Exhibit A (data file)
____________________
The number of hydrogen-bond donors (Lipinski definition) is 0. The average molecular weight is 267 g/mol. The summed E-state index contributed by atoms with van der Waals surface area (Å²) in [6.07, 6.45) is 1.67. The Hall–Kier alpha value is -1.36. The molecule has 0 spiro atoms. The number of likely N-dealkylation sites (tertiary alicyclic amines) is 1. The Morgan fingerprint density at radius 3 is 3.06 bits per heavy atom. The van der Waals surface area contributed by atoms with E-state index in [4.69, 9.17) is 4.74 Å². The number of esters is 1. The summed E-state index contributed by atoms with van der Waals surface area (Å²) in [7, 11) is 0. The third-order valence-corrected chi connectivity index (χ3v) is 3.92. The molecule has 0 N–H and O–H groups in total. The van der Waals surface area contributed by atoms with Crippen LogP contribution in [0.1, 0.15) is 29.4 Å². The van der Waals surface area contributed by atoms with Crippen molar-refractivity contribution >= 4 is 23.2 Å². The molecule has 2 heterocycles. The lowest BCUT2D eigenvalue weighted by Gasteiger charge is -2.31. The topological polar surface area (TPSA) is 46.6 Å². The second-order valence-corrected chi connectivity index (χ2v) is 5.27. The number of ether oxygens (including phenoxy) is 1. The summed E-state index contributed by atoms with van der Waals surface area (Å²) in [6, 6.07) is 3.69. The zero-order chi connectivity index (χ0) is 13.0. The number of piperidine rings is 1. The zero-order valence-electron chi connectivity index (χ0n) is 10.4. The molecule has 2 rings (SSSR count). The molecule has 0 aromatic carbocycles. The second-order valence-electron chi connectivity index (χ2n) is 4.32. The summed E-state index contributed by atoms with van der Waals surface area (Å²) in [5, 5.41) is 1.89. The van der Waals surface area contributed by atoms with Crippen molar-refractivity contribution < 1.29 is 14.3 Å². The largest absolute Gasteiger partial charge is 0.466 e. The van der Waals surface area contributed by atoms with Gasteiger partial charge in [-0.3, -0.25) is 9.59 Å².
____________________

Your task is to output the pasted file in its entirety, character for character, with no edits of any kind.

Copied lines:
The number of hydrogen-bond donors (Lipinski definition) is 0. The average molecular weight is 267 g/mol. The summed E-state index contributed by atoms with van der Waals surface area (Å²) in [6.07, 6.45) is 1.67. The Hall–Kier alpha value is -1.36. The molecule has 0 spiro atoms. The number of likely N-dealkylation sites (tertiary alicyclic amines) is 1. The Morgan fingerprint density at radius 3 is 3.06 bits per heavy atom. The van der Waals surface area contributed by atoms with E-state index in [4.69, 9.17) is 4.74 Å². The number of esters is 1. The summed E-state index contributed by atoms with van der Waals surface area (Å²) in [7, 11) is 0. The third-order valence-corrected chi connectivity index (χ3v) is 3.92. The molecule has 0 N–H and O–H groups in total. The van der Waals surface area contributed by atoms with Crippen LogP contribution in [0.1, 0.15) is 29.4 Å². The van der Waals surface area contributed by atoms with Crippen molar-refractivity contribution >= 4 is 23.2 Å². The molecule has 2 heterocycles. The lowest BCUT2D eigenvalue weighted by Gasteiger charge is -2.31. The topological polar surface area (TPSA) is 46.6 Å². The second-order valence-corrected chi connectivity index (χ2v) is 5.27. The number of ether oxygens (including phenoxy) is 1. The summed E-state index contributed by atoms with van der Waals surface area (Å²) in [6, 6.07) is 3.69. The zero-order chi connectivity index (χ0) is 13.0. The number of piperidine rings is 1. The zero-order valence-electron chi connectivity index (χ0n) is 10.4. The molecule has 2 rings (SSSR count). The molecule has 0 aromatic carbocycles. The second-order valence-electron chi connectivity index (χ2n) is 4.32. The summed E-state index contributed by atoms with van der Waals surface area (Å²) in [5, 5.41) is 1.89. The van der Waals surface area contributed by atoms with Crippen molar-refractivity contribution < 1.29 is 14.3 Å². The largest absolute Gasteiger partial charge is 0.466 e. The van der Waals surface area contributed by atoms with Gasteiger partial charge in [-0.3, -0.25) is 9.59 Å².